Multiple endocrine neoplasia type 2

MEN2 or Sipple's syndrome is caused by the ret oncogene and has three forms. The diagnosis usually refers to MEN2a, comprising medullary thyroid cancer (MTC), phaeochromocytoma and parathyroid tumours. MEN2b comprises MTC, phaeochromocytoma, Marfanoid habitus and mucosal ganglionneuromatosis. Isolated familial medullary thyroid cancer is also caused by ret mutations.

Baseline investigations - all patients

Full blood count

Useful indicator of general health and underlying disease.

Urea and electrolytes

Hypercalcaemia may cause dehydration and acute renal failure.

Liver function test

Useful indicator of general health and underlying disease.

Liver function should be tested at baseline before starting medical treatments.

Bone profile

This should be tested annually to screen for parathyroid disease.

Parathyroid hormone

This should be tested at baseline and then repeated only if calcium rises in MEN2a.

Fasting glucose

Hypoglycaemia may mimic the clinical features of a phaeochromocytoma.


This is mandatory due to the high penetrance of medullary cell carcinoma with all forms of MEN2.

Chest radiograph

This should be performed at baseline and subsequently every three years.

Ultrasound neck

This should be performed at baseline as a screen for medullary cell carcinoma even in patients who have undergone prophylactic thyroidectomy, and to evaluate thyroid and parathyroid anatomy.

This, and further neck imaging, will need to be repeated when calcitonin rises or when clinically indicated.

2x24hr urinary metanephrines

Urinary metanephrines are the most sensitive and specific, widely available screen for phaeochromocytoma.

All patients with strongly positive results (>3x upper limit of normal) should be considered as having a phaeochromocytoma requiring immediate treatment and investigation.

Patients with results between one to three times the upper limit of normal require further assessment with a serum metanephrine in the first instance. False positives may be found within this range, for example from interfering medication or obstructive sleep apnoea.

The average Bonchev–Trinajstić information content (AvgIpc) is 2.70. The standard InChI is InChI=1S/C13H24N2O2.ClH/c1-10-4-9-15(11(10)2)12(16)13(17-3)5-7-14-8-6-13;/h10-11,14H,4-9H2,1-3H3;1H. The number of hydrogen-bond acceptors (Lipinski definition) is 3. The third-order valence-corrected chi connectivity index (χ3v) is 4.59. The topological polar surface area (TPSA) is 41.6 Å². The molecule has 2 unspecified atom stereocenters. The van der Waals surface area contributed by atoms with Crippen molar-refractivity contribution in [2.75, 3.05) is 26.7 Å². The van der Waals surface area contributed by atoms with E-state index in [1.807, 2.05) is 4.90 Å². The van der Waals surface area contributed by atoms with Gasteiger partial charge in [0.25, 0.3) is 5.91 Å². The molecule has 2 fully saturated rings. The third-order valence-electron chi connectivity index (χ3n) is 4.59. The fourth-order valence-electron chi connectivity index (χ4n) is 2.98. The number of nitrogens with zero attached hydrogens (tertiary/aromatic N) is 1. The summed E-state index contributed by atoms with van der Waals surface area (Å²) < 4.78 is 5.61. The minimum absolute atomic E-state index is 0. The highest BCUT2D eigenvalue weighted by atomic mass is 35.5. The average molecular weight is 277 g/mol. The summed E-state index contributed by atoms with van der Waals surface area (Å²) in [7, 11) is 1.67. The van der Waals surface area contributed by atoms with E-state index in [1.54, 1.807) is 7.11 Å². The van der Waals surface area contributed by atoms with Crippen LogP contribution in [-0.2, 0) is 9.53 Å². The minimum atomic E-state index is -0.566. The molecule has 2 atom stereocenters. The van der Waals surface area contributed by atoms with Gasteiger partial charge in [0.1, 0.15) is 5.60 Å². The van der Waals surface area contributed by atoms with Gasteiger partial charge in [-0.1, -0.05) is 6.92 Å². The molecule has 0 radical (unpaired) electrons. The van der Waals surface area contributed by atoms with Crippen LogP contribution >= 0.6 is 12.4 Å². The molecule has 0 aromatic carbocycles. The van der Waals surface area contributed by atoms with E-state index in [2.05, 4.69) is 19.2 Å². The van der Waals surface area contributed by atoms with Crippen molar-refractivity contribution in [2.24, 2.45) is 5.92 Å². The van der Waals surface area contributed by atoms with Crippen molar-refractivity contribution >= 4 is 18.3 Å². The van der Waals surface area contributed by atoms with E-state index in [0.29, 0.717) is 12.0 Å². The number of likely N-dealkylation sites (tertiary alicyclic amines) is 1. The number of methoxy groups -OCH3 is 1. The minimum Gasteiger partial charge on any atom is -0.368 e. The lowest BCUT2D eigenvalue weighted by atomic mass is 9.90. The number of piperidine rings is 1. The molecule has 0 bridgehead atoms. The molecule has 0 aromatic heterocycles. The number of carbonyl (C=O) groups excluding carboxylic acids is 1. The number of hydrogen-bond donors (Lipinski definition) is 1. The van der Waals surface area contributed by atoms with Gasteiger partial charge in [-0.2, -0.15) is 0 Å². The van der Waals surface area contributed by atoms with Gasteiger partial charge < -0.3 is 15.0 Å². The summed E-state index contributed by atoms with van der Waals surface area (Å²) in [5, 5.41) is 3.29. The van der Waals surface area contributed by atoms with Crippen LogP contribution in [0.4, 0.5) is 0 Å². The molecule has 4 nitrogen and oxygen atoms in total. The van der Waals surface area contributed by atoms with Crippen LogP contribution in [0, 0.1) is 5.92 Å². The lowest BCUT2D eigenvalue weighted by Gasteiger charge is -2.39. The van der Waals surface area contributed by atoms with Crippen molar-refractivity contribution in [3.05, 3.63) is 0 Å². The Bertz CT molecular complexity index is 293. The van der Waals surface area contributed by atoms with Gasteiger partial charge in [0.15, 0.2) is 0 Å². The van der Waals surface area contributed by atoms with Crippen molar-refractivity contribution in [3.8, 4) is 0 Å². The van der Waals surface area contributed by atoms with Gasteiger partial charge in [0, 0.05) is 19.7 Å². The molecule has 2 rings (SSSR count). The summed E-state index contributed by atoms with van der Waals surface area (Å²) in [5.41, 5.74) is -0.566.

Patients with normal results should be reassured as false negatives are very rare.

CT adrenals

This should be performed at baseline as a screen for adrenal disease and for future comparison. It should then be repeated every three years.

Further investigations - selected cases only

Baseline pituitary function

Prolactin, thyroid stimulating hormone, free thyroxine, 9am cortisol, growth hormone, insulin like growth factor-I, luteinising hormone, follicle stimulating hormone, estradiol/testosterone, and sex hormone binding globulin should be documented at baseline only.

Pituitary tumours are very rarely associated with MEN2 (frequently occurring in MEN1) and so this should not be repeated unless specifically indicated.


ECG should be performed in all patients at baseline.

Discuss genetic testing

Genetic testing and family screening must be discussed and referral to a clinical geneticist offered to all patients.

Pentagastrin test

This should be considered if serum calcitonin and thyroid examination and ultrasound scan are all normal in a subject from an MEN2 family. This may aid decision making on timing of surgery, and may also be useful to confirm cure post operatively.

Plasma metanephrines

Serum metanephrines are usually taken in a patient after 15 minutes resting recumbent. It is highly sensitive and specific for phaeochromocytoma and is usually performed to confirm the diagnosis after a positive or borderline urinary collection.

Meta-iodobenzylguianidine scan

Phaeochromocytomas typically take up meta-iodobenzylguianidine (MIBG), and this scan is usually performed routinely prior to surgery.

MIBG scanning is also helpful to locate extra-adrenal disease and to determine whether there are multiple lesions.


This is frequently indicated in the assessment of a patient with a confirmed phaeochromocytoma to aid cardiac assessment.

Consider further cross sectional imaging if indicated

If the MIBG scan suggests increased uptake in extra-adrenal regions these should be imaged appropriately after discussion with a radiologist.